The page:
Heads Up, Houston

Our friends at Thompson & Knight, LLP and the Houston Society of the Archaeological  Institute of America have asked us to extend an invitation to TFN members and supporters in the Houston area to attend an event next week:

The First Wild, Wild West:
Jamestown Archaeology and the Origins of Modern America

featuring Dr. Bill Kelso

5:30 to 6:30 pm
Tuesday, November 15

Thompson & Knight, LLP
333 Clay Street, Houston, Texas, 77002
( free parking at the Allen Center Garage)

The topic should be of interest to TFN Insider devotees:

“The lecture will explore the earliest successful English settlement in North America and remember those days before the Founding Fathers crafted the First Amendment and separated church from state. In this Thanksgiving season, we’re going all the way back to Jamestown, where the first representative government in English-speaking North America, the Virginia General Assembly, met inside the Anglican Church just outside the fortress walls where Pocahontas married John Rolfe in 1614.  There is no better way to see how much progress has been made during these last 400 years in America than to look with clear eyes and the best scientific tools available at the early colonial foundations of our modern world.”

The event is free and open to the public, but they do ask that you register to reserve your seat beforehand (which you can do by clicking here).

One thought on “Heads Up, Houston

  1. Speaking as an archaeologist myself, it is too bad that you cannot get the current conservative members of the Texas SBOE to attend this presentation. They might learn a little something about real American history and archaeology. The importance of the archaeology is simply this. It has the power to “fill in” knowledge gaps in the historical record. It also has the ability to “temper” and “correct” the historical record. For example, history may say that one thing was happening in some particular corner of the historical record for Jamestown. However, material culture remains in archaeological context are the direct residue of what people WERE ACTUALLY DOING, and they often tells us exactly what people were “actually doing.”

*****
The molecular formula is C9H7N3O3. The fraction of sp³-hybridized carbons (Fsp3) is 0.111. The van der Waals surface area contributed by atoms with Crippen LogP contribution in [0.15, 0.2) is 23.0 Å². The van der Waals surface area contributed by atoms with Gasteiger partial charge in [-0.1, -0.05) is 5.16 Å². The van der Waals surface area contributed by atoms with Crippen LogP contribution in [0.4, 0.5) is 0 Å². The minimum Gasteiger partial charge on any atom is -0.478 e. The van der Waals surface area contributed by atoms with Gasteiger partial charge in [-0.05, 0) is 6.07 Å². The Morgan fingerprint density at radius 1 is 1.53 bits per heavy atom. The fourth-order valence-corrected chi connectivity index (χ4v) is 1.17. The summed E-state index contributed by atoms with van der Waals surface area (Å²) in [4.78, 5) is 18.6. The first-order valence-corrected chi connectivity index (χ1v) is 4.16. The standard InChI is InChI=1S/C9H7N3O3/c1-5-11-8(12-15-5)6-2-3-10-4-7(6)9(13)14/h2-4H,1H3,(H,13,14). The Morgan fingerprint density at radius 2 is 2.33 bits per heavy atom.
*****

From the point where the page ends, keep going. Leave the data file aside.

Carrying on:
Of course, no “true” Texas Christian conservative would attend a lecture like this. Most American archaeologists that I have known drink more alcohol than Jack Daniels can produce, cuss worse than any sailor you ever heard, have worse sexual morals than a New Orleans whore, despise Christian fundamentalists, believe—almost to the man or woman—in evolution, and have only darkened the doors of churches for the purposes of archaeological excavations or weddings. And those are their virtuous points.

    However, I would hasten to add that their are exceptions to this general rule. I am familiar with some of Bill Kelso’s work, but I have never had the pleasure of meeting the man. Therefore, I give him full benefit of the doubt and assume that he is not like the others.


    P.S. A lot of the “others” are friends of mine.